To help celebrate the six week Elderflower harvest, Belvoir has enlisted the skills of Chef Valentine Warner, to bring you some great Elderflower recipes
The elder (Sambucus nigra) occurs naturally all over Britain. However, it is traditionally a hedgerow plant and as the hedgerows themselves are in decline so naturally occurring elders are in decline too.
To help raise awareness of the plight of the British hedgerow and wild flower meadows, Belvoir has forged a partnership with Plantlife, the charity that works to protect Britain’s wild plants and to improve understanding of the vital role they play in everyone’s lives.
Belvoir has committed to donating 10p to Plantlife for every person who signs up to the Belvoir newsletter.
The great Elder
As well as being the plant to trumpet the arrival of summer, the Elder is steeped in mystery and superstition. The Elder was thought of as a protective tree, and growing it outside your door was believed to keep evil spirits from entering the house.
Flutes made of Elder were used to summon spirits and Elder was also the common wood of wands. Washing her face in dew gathered from elderflowers was believed to enhance and preserve a woman’s youthful beauty. It is, however, the Elder’s medicinal properties that truly impress.
Every part of the Elder – bark, leaves, flowers and berries – have been used in domestic medicine since the days of Hippocrates and the plant has been called Nature’s Medicine Chest. It is said the great physician Boerhaave never passed an Elder without raising his hat, so great an opinion had he of its curative properties.
The Mrs. Beeton of herbalists, Mrs. Grieve, recommended an elderflower infusion as a “good old fashioned remedy for colds and throat trouble.” It is also reputed to combat hay fever, and is a remedy that the MD of Belvoir Cordials swears by.
Sambucus do need space to grow and plants in cultivation are most likely to be found in large gardens, but whether in cultivation or growing in the wild, the creamy white flowers of the Common Elder herald the start of our Biritish summer.
Valentine Warner Elderflower recipes
This year to help celebrate the six week Elderflower harvest, Belvoir has enlisted the skills of Valentine Warner, the chef known for his love of seasonal ingredients and in particular his ability to forage for them, to raise the profile of this quintessentially British plant that has so much to offer.
Valentine has devised two truly delicious recipes featuring Elderflower cordial; Elderflower & Gooseberry Jelly and Elderflower Cream Shortbread Tartlets – perfect for that other great British institution of afternoon tea.
True to his passion, Valentine has also provided a recipe for Elderflower cordial itself, using freshly picked Elderflowers. Whilst relatively easy to make, it does need to stand for 24 hours and requires a large quantity of fresh Elderflowers. These can be great fun to pick but with only a short six week harvesting window – you have to be quick!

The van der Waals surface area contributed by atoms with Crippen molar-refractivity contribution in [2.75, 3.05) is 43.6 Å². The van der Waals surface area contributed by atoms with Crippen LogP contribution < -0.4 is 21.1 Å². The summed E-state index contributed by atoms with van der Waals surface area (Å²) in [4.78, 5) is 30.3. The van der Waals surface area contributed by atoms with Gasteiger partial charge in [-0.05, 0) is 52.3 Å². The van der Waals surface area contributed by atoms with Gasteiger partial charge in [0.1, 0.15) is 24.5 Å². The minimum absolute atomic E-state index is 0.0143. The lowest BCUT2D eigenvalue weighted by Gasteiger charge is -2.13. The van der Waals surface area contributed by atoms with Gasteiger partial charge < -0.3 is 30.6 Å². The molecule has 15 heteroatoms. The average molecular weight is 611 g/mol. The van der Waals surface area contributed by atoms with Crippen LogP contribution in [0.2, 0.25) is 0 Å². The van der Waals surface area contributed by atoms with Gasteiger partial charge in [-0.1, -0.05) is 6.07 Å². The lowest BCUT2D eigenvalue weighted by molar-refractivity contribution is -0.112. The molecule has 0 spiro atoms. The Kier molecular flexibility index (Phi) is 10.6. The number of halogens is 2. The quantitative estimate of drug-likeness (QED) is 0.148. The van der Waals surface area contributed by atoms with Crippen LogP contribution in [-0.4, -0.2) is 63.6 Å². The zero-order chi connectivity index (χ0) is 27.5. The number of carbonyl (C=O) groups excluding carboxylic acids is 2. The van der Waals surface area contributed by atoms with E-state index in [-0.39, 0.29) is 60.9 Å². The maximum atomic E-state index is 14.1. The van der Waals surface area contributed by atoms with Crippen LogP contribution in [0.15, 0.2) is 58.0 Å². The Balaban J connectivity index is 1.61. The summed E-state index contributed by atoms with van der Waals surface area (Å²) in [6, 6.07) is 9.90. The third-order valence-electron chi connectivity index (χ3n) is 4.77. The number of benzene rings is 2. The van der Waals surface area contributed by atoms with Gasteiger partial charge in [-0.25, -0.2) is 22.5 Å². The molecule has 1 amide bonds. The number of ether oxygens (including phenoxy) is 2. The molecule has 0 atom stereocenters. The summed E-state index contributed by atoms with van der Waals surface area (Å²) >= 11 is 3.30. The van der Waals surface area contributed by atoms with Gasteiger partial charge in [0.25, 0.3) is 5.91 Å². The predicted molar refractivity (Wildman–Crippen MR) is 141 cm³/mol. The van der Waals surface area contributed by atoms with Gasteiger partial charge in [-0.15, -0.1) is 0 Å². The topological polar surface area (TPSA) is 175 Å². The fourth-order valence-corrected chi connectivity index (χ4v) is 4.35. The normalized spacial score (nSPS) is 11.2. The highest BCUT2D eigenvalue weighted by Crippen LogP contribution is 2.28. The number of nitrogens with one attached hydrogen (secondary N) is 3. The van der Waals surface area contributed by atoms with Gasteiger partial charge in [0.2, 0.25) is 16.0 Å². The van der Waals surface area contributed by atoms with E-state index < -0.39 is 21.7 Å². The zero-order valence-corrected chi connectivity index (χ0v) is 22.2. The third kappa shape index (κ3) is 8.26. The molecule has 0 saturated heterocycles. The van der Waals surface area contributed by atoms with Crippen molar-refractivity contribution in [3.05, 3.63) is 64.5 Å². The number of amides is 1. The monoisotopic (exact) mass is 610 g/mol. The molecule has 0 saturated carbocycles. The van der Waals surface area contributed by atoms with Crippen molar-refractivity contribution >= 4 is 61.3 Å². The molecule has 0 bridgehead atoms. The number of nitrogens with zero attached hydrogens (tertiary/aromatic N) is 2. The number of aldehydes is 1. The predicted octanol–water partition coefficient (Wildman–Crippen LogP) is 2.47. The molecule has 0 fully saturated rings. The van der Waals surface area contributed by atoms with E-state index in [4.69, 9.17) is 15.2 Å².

Valentine Warner says: “The Elderflower is a fabulously versatile plant but one that tends to be sadly overlooked. It is readily available in the wild but often people don’t know what it is and certainly don’t realise what an amazing addition to recipes elderflower can be.
The beautiful white blossoms can add a distinctive flavour to sweet dishes that just talk to the tongue of balmy summer days. Personally, I also think that elderflower makes one of the most refreshing and delicious drinks.”
No surprise that Pev Manners, MD of Belvoir Fruit Farms completely agrees, however he would recommend you save yourself the time and effort of making elderflower cordial and buy the best elderflower cordial on the market instead! Belvoir Elderflower cordial is still made to his mother’s original recipe cooked up in her kitchen more than 25 years ago.“The secret of a really good elderflower cordial,” says Pev “is to use masses of flowers that have been picked in the sunshine when they are warm and heavy with yellow pollen, then get them into the vat within three hours. It is this freshness that gives Belvoir’s cordial its intense bouquet.”
Valentine concurs: “Belvoir’s Elderflower drinks are made with immense care and attention to detail. You can really taste the love that has been lavished on them from the first to the last drop. Their Elderflower pressé, served with fresh mint, is a delectable soft drink alternative for a summer party or wedding, while the cordial is delicious simply chilled with still or sparkling water or makes a refreshing addition to white wine spritzers, champagne or a gin and tonic.”
Why not experience the taste sensation that is elderflower for yourself? Here is how Valentine Warner has made use of this quintessential, British drink to add some extra zing to two classic sweets together with a recipe for elderflower cordial itself:
Belvoir Fruit Farms – Naturally delicious Cordials, Pressés and Fruit Crushes made with no preservatives or additives in Lincolnshire.
Plantlife – Speaking up for the nation’s wild plants.
Valentine Warner – A chef known for his love of seasonal ingredients.